It goes without saying that much has changed since February 1948. The transistor was successfully demonstrated at Bell Laboratories only two months earlier. Until then, electronic controls consisted of vacuum tubes, mechanical switches, and similar devices that were large, often delicate, and often unsuitable for industrial applications.
Although larger and heavier, hydraulic logic controls were more rugged and reliable (if fluid was kept clean), so many machines—especially machine tools—relied heavily on hydraulics not only for power, but for control. Both methods, however, required skillful technicians for troubleshooting and repair, both lengthy processes that often resulted in substantial machine downtime.
Of course, fluid power technology did not start with the first issue of Applied Hydraulics (the original name of Hydraulics & Pneumatics). We described the first documented application of “modern” hydraulics in our October 1971 issue:
“Waterbury Tool, founded in 1898, produced the first workable hydraulic power drive on 1903, later known as the Waterbury transmission. The first installation of this new equipment occurred in 1906 and was used to train and elevate the big guns of the battleship USS Virginia. In 1940, Waterbury Tool became a division of Vickers Inc. Sperry Corp., which owned Vickers, then merged with Remington Rand, to become Sperry Rand.”
Vickers was acquired by Libbey Owens Ford in 1984, which later became Trinova, and was sold to Eaton Corp. in 1999.
Becoming a Forum for Technology
Any subscriber to Hydraulics & Pneumatics knows that the overwhelming majority of our coverage is all technical aspects of fluid power. Most of our material comes from experts in the field. Long before the internet, email, or smart phones existed, H&P became an important forum for sharing ideas—and it still is. H&P provided a communication vehicle to help industry professionals form the National Fluid Power Association, the Fluid Power Society, and other organizations.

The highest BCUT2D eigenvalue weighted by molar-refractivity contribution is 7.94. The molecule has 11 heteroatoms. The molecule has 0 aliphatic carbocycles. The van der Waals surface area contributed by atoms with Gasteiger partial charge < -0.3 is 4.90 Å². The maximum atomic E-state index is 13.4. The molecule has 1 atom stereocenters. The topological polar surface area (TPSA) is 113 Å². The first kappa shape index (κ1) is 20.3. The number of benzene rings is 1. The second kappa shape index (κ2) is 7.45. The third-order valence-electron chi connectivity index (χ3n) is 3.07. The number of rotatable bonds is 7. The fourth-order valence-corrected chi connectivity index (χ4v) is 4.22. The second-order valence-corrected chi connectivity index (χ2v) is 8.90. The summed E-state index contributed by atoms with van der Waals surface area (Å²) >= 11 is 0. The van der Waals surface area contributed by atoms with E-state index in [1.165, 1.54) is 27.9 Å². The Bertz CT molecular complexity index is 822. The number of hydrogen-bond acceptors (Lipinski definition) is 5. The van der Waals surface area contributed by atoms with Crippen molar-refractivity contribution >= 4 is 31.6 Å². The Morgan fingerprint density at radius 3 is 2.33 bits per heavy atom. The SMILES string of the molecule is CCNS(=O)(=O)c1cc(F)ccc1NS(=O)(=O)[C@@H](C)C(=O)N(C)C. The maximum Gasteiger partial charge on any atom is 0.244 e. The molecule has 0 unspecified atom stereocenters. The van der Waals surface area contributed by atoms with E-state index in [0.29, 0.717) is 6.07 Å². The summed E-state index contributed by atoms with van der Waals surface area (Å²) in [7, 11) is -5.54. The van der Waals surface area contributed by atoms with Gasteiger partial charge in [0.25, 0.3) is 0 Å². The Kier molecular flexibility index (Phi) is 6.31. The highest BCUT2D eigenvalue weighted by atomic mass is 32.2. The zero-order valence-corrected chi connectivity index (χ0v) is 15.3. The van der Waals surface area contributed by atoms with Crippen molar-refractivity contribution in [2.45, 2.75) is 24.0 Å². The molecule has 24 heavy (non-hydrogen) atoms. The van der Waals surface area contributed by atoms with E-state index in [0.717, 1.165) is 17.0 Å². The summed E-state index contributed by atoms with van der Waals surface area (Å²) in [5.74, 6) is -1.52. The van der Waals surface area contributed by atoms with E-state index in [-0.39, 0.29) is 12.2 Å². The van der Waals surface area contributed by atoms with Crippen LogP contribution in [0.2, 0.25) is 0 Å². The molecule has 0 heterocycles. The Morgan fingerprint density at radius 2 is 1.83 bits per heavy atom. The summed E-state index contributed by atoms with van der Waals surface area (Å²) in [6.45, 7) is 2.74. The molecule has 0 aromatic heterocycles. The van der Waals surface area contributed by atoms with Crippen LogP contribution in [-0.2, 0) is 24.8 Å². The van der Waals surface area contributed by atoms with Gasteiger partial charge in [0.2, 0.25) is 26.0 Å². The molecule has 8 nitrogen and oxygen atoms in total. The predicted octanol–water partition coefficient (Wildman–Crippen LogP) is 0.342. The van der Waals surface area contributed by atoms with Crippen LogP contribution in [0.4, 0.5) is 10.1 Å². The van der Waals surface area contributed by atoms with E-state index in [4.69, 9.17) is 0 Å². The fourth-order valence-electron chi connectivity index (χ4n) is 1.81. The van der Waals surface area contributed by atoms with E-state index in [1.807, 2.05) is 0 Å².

The magazine also provided a means for subscribers to share ideas, both for learning technology basics and for learning different problem-solving techniques. One of these vehicles was our “Circuits of the Month” department. In this section, readers would write in to describe a circuit they designed for accomplishing a specific task. Once the circuit was published, other readers wrote in to comment on the circuit and suggest other ways the same task could be accomplished or how the circuit could be modified to perform some other task.
The following example is from the October 1983 issue, where three readers submitted to a submission published in the March 1983 issue.
Counterbalance Circuit Controls “Weight” of Feed Roll